Gastroesophageal Reflux Disease (GERD)
Gastroesophageal reflux disease (GERD) is a condition in which the stomach contents leak backward from the stomach into the esophagus (food pipe). Food travels from your mouth to the stomach through your esophagus. GERD can irritate the food pipe and cause heartburn and other symptoms.
When you eat, food passes from the throat to the stomach through the esophagus. A ring of muscle fibers in the lower esophagus prevents swallowed food from moving back up. These muscle fibers are called the lower esophageal sphincter (LES).
When this ring of muscle does not close all the way, stomach contents can leak back into the esophagus. This is called reflux or gastroesophageal reflux. Reflux may cause symptoms. Harsh stomach acids can also damage the lining of the esophagus. Being pregnant is a major risk factor for GERD due to increased pressure on the abdomen and hormonal changes.
Some pregnant women experience heartburn as often as every day. Other causes and risk factors:
- Consuming alcoholic, caffeinated, or carbonated beverages
- Eating certain foods, such as chocolate, citrus fruits, onions, peppermint, tomatoes, spicy, or fried foods
- Eating large meals
- Eating before bed
- Lying flat soon after eating
- Taking certain medications like aspirin, other medications including certain drugs for asthma, high blood pressure, allergies, depression, sleep disorders, and pain.
Everyone has experienced gastroesophageal reflux. It happens when you burp, have an acid taste in your mouth, or have heartburn. However, if these GERD symptoms interfere with your daily life it is time to see your physician.
Other symptoms that occur less frequently but can indicate that you could have GERD are:
Usually, your provider can tell if you have simple acid reflux (not chronic) by talking with you about your symptoms and medical history. You and your provider can talk about controlling your symptoms through diet and medications. If these strategies don’t help, your provider may ask you to get tested for GERD. Tests for GERD include:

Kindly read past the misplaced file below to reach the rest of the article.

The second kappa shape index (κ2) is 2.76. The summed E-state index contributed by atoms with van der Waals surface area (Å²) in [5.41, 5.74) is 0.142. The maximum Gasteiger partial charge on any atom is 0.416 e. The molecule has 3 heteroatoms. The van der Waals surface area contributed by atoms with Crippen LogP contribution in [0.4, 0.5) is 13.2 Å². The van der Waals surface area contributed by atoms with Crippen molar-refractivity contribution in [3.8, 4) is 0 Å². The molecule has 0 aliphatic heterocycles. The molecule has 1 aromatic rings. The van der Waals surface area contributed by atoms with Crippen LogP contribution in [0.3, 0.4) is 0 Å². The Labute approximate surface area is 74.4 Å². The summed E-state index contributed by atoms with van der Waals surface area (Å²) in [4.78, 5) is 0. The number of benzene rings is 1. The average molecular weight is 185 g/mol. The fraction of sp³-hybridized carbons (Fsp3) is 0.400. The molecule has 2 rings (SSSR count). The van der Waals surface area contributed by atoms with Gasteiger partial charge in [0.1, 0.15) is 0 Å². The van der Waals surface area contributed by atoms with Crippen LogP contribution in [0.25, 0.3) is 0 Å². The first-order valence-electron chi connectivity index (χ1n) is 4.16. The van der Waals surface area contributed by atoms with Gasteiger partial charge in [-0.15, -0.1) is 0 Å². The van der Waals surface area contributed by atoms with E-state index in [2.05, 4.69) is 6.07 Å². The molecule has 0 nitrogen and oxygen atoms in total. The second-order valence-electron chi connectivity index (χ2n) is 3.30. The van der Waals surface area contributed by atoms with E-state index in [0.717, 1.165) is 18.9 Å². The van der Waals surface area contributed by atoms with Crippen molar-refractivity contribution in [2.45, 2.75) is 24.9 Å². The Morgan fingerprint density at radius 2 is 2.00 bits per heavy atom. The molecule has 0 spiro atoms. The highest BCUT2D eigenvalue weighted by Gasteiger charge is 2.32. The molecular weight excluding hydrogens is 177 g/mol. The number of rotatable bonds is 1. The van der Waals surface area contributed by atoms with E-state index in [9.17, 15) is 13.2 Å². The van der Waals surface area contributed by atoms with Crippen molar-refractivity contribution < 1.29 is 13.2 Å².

- Upper gastrointestinal GI endoscopy and biopsy: Your provider feeds an endoscope (a long tube with a light attached) through your mouth and throat to look at the lining of your upper GI tract (esophagus and stomach and duodenum). The provider also cuts out a small bit of tissue (biopsy) to examine for GERD or other problems.
- Upper GI series: X-rays of your upper GI tract show any problems related to GERD. You drink barium, a liquid that moves through your tract as the X-ray tech takes pictures.
- Esophageal manometry: A manometry tests the functionality of the lower esophageal sphincter and esophageal muscles to move food normally from the esophagus to the stomach. Your provider inserts a small flexible tube with sensors into your nose. These sensors measure the strength of your sphincter, muscles, and spasms as you swallow.
To prevent and relieve symptoms of GERD, your doctor might encourage you to make changes to your eating habits or other behaviors.
They might also suggest taking over-the-counter medications, like:
- H2 receptor blockers
- Proton pump inhibitors (PPIs)
In some cases, they might prescribe stronger H2 receptor blockers or PPIs. If GERD is severe and not responding to other treatments, surgery might be recommended.
When To See A Doctor
Make an appointment with your doctor if you:
- Experience severe or frequent GERD symptoms
- Take over-the-counter medications for heartburn more than twice a week
This information is intended for educational purposes only and should not be considered a substitute for professional medical advice. If you have concerns about gerd or any other medical condition, please see a doctor for an accurate diagnosis and personalized treatment suggestions.